About a year ago, after Mark Zuckerberg floated the idea on a podcast with Ezra Klein, I argued that Facebook needed some kind of Supreme Court. “A perfect content moderation regime likely is too much to hope for,” I wrote at the time. “But Facebook could build and support institutions that help it balance competing notions of free speech and a safe community. Ultimately, the question of what belongs on Facebook can’t be decided solely by the people who work there.”
In the months since, Facebook’s vision for its Supreme Court — which it has decided to give the rather less glamorous name of independent oversight board — has rapidly come into focus. Today, the company offered us the most details we’ve had on the plan to date. In a series of blog posts, the company unveiled its draft charter for the organization, summarized some of the key decisions that went into it, and described some of the rationale for its design. Finally, Mark Zuckerberg published a letter in which he reiterated the need for a kind of judicial branch for Facebook:
We are responsible for enforcing our policies every day and we make millions of content decisions every week. But ultimately I don’t believe private companies like ours should be making so many important decisions about speech on our own. That’s why I’ve called for governments to set clearer standards around harmful content. It’s also why we’re now giving people a way to appeal our content decisions by establishing the independent Oversight Board.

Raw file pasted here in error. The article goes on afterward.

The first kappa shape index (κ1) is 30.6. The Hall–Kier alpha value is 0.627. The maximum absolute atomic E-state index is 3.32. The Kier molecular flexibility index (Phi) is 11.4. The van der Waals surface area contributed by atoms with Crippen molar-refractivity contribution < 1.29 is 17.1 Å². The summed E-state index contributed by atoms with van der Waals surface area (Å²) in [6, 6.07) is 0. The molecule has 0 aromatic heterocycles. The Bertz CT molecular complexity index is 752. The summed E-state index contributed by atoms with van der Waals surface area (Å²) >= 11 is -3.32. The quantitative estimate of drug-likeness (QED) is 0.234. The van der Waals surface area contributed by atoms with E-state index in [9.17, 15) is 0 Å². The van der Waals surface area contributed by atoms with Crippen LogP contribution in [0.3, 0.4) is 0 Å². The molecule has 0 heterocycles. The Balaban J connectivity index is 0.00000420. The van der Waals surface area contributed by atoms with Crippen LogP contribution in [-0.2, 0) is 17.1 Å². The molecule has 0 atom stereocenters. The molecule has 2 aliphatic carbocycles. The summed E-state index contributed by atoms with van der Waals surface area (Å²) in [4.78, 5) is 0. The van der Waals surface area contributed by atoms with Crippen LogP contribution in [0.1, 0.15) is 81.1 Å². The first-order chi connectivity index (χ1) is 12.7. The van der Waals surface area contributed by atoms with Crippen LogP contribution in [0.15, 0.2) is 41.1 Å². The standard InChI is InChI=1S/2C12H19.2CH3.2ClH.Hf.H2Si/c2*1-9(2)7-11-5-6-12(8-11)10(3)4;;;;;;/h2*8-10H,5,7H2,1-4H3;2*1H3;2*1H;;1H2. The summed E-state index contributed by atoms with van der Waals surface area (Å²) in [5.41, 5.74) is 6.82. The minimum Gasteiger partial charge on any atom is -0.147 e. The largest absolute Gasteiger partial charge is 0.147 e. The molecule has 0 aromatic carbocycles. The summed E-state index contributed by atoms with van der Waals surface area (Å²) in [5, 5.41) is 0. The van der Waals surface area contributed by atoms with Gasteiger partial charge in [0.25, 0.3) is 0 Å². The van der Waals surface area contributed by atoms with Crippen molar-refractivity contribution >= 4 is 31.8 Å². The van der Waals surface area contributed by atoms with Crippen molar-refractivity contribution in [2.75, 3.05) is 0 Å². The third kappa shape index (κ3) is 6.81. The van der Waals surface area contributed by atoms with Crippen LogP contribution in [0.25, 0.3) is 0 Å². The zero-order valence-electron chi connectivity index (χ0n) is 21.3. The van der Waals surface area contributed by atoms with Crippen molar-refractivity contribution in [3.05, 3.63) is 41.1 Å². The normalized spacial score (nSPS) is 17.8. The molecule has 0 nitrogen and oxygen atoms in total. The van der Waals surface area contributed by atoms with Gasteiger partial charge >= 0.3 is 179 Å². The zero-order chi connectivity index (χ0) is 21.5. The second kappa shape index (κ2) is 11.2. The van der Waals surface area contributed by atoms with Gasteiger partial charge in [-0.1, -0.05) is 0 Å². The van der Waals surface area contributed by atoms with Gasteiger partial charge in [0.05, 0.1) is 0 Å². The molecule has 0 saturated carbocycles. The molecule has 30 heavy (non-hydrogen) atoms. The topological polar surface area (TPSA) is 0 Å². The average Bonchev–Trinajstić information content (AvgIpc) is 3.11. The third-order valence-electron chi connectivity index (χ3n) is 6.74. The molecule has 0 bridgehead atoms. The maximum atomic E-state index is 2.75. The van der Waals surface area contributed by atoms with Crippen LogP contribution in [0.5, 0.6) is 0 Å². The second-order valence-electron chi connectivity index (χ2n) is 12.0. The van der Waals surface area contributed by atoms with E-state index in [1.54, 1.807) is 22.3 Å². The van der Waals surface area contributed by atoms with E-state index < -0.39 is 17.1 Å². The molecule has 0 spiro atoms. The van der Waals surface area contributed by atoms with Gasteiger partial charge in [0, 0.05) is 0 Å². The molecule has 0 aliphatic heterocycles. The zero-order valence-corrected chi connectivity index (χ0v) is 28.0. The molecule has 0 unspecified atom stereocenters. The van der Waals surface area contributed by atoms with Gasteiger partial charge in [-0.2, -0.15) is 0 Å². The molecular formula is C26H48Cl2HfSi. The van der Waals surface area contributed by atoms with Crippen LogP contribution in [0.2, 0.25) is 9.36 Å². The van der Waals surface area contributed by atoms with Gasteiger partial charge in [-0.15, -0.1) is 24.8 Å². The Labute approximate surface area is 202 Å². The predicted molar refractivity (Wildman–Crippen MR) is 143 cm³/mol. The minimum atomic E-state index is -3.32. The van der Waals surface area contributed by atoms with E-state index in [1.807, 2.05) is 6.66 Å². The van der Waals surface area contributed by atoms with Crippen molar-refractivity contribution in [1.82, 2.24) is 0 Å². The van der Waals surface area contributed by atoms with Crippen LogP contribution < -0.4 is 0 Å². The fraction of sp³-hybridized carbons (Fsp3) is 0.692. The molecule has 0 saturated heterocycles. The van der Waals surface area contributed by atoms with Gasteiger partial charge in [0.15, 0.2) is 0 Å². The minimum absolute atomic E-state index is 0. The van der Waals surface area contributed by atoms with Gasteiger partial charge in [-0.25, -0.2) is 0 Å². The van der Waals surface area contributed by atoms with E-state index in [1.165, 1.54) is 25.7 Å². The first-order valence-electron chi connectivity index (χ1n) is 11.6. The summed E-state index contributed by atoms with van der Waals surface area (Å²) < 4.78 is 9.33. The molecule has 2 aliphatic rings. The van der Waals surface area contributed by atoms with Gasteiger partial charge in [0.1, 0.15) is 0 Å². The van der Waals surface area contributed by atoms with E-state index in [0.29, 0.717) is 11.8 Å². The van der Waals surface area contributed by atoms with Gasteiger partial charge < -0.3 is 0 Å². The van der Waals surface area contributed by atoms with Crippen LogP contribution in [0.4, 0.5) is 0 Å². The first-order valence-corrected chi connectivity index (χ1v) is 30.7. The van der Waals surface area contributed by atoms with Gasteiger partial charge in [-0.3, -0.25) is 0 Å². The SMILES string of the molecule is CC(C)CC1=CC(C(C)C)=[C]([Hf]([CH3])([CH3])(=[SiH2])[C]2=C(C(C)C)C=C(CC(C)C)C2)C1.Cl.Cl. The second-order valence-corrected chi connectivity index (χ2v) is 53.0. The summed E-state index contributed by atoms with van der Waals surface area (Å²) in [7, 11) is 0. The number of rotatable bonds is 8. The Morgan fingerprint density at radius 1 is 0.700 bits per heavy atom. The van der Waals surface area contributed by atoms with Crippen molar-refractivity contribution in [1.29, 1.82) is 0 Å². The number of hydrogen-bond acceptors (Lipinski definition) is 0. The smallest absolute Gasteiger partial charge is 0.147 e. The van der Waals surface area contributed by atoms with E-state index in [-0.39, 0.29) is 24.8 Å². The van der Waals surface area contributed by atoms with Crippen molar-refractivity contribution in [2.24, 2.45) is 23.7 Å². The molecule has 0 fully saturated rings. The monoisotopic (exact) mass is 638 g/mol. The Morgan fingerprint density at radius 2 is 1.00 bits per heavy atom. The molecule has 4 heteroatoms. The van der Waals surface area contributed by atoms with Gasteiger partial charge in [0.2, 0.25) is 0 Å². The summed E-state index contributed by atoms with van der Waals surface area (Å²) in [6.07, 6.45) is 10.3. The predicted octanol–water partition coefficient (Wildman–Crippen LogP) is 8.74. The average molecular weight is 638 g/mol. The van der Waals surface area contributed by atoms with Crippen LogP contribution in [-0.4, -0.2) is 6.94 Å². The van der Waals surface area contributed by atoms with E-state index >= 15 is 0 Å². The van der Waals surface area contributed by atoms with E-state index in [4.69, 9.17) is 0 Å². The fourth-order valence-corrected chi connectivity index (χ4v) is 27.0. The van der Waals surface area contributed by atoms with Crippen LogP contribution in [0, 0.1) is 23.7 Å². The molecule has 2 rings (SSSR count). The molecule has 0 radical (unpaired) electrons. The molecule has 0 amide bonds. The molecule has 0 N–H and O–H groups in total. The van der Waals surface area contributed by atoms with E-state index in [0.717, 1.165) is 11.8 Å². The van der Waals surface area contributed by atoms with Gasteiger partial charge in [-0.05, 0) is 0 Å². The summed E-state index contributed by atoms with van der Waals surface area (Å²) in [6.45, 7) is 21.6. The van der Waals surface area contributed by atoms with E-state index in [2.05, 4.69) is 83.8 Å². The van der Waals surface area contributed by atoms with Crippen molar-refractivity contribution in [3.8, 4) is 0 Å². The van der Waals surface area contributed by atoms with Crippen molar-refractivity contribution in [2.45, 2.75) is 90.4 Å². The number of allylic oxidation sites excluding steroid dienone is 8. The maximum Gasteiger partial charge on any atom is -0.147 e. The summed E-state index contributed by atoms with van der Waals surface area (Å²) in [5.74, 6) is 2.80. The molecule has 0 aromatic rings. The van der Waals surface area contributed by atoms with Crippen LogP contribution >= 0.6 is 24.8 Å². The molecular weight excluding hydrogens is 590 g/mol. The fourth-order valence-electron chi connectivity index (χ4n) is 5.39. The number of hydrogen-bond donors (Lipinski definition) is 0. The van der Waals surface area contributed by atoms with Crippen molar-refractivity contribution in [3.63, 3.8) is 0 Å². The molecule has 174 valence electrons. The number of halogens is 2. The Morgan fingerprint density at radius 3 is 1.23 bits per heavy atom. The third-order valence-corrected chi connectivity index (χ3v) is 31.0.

Facebook’s independent oversight board is a subject that I find very exciting, but I understand if the very idea of it makes your eyes glaze over. Viewed from a far enough remove, the idea can seem rather quaint. The board’s primary authority will be to decide which Facebook posts stay up and which come down, and you can imagine all manner of petty disputes on which the board will be asked to weigh in.
But we also know now that Facebook and its moderators currently police the boundaries of speech on an enormous portion of the internet. And for those who feel that the company made the wrong decision about a post, there has historically been very little recourse. You could fill out a little text box and pray, but you were unlikely to ever receive much more than an automated message in response. The system might work in the majority of cases, but it never felt particularly just — which is to say, open and accountable.